In the mid-morning heat, Santiago sits at the Brasilito bus stop and confesses to his grandmother an idea that he has his mind set on: He wants the whole family to go live in La Garita Vieja.
La Garita Vieja is a town 8 kilometers (5 miles) from Brasilito, both of which are in the canton of Santa Cruz, Guanacaste.
This isn’t the first time the boy has mentioned this idea, says his grandmother, Ramona Rodriguez. “The thing is, there’s a school there, and he really wants to study!” the grandmother says with a tone that implies she knows that the child is dreaming of something impossible.
Santiago was born in 2012, the same year that the Samara earthquake took away the community’s elementary school. In other words, Santiago is 10 years old, the same number of years Brasilito hasn’t had a school.
Despite the time that has passed, the Ministry of Public Education (MEP) hasn’t been able to give the town a new one. That’s why he and about 200 boys and girls from this coastal community don’t know what it’s like to study in a school, with classrooms, hallways and a small soccer field. The last group of students that did use the elementary school are about to finish high school.
After almost two years of the pandemic, Brasilito was the only school group in Guanacaste that did not return to classrooms during the week of February 17, as shown by a list that MEP shared with The Voice.
Some families managed to enroll their sons and daughters in nearby schools. Others have tried but there isn’t enough room. The vast majority of elementary school students in Brasilito are still at home.
Due to the community’s socioeconomic characteristics, they don’t have the remotest possibility of listening to their teacher through the computer. They’re low-income families, some of whom are immigrants, moms and dads who live on what they earn from day to day. Santiago’s mom, for example, works at a local coffee plantation and has no way of taking him to another school.
That’s why, on the day classes resumed, Santiago and Ramona went to the entrance of the school with a dozen other neighbors. While thousands of boys and girls across the country went back to classrooms, they put up posters outside what was once the elementary school to protest and demand a school once and for all.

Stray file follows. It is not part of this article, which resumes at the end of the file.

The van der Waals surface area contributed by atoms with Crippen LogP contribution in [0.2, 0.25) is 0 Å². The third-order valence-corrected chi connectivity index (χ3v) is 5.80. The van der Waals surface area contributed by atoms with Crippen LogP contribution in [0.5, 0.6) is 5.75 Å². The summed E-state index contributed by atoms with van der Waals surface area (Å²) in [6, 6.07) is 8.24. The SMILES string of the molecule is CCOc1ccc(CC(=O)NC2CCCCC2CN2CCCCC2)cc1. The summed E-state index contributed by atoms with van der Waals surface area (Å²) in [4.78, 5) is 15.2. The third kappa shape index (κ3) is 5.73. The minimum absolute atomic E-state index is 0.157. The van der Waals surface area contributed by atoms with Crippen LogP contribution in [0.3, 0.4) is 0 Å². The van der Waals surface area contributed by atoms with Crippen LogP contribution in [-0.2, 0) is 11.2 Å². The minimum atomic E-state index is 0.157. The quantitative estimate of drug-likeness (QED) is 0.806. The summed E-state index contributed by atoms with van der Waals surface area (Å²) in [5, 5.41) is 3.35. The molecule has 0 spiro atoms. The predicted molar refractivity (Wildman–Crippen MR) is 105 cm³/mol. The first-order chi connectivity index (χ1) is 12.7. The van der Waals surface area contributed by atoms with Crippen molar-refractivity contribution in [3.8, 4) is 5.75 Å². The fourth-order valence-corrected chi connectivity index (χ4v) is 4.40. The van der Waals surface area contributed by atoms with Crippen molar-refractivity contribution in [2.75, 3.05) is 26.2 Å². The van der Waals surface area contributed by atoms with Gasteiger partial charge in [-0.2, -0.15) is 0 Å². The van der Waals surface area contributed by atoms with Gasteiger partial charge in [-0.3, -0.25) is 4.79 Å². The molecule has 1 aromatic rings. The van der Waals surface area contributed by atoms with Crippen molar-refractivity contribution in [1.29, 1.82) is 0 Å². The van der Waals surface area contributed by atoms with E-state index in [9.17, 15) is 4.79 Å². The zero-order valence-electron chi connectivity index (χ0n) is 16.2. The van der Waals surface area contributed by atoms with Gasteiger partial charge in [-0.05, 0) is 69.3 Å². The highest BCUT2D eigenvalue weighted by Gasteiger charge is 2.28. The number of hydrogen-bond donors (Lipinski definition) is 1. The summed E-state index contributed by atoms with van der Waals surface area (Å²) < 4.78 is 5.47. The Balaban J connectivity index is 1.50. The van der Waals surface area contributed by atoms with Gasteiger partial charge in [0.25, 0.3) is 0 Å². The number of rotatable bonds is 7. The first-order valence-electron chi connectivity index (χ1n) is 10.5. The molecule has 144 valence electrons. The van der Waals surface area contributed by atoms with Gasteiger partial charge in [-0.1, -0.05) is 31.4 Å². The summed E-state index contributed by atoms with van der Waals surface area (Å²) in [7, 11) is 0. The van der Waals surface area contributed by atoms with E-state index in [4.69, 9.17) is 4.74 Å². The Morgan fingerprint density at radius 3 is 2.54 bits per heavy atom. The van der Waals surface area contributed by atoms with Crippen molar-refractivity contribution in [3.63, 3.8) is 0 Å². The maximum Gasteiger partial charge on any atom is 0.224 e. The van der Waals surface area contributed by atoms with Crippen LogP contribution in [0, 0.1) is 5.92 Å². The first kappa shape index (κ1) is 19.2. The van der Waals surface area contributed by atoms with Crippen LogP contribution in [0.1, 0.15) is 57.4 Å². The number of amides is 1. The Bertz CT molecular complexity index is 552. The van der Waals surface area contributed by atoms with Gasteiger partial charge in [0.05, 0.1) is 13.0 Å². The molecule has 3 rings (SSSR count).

Now, four months after that protest, nothing has changed. The girls and boys are still at home with no school to learn at. MEP has now begun to build some temporary classrooms, which they began planning last year. But reopening the school is still far off. According to the Ministry, they’re still doing paperwork to begin construction.
When the school was damaged, the community soon learned that
Although the community still doesn’t have a school, it’s not because they’ve been sitting around with their arms crossed. The three boards of education that the community has had since 2012 have dedicated themselves to working toward that.
The first board of education found a 12,500-square-meter piece of land (about 3 acres) less than 100 meters (330 feet) from the town’s community hall. Not an easy task so close to the maritime land zone and when there are no funds, explained Yahaira Castillo, former president of the board and mother of two.
The board that Castillo was president of managed to buy it for a symbolic amount of ¢11 million (about $22,000 at the time), but they ran into obstacles that prevented them from building there. First, the lot needed to be filled in and needed a sewer system to handle rain waters. Second, the Educational Infrastructure Administration (DIEE for the Spanish acronym) asked them to go through processes that she describes as long and cumbersome.
The DIEE always says that it’s bad planning by the boards of education, but I don’t understand. We worked well. What happens is that the DIEE has a list of schools with emergencies and who knows where we are in line on that list,” Castillo wondered.
The families also don’t understand why MEP authorized the purchase if they did inspections and were able to foresee the lot’s drawbacks.
The current president of the board, Wendy Meneses, summed it up in one word: bureaucracy. That’s it. On one visit we made to Brasilito in September 2021, she told us about her experience as she showed us the remains of the old school and the place where generations of 100 to 200 boys and girls received classes for many years.
What were once classrooms now serve as storage, filled with the desks, chairs, fans and absolutely everything that used to furnish the school there.
“A lot has been tried to get the Brasilito school back, but I don’t know what the government expects to speed up the process. It’s so much runaround,” said Meneses as she walked into the classroom stacked with desks.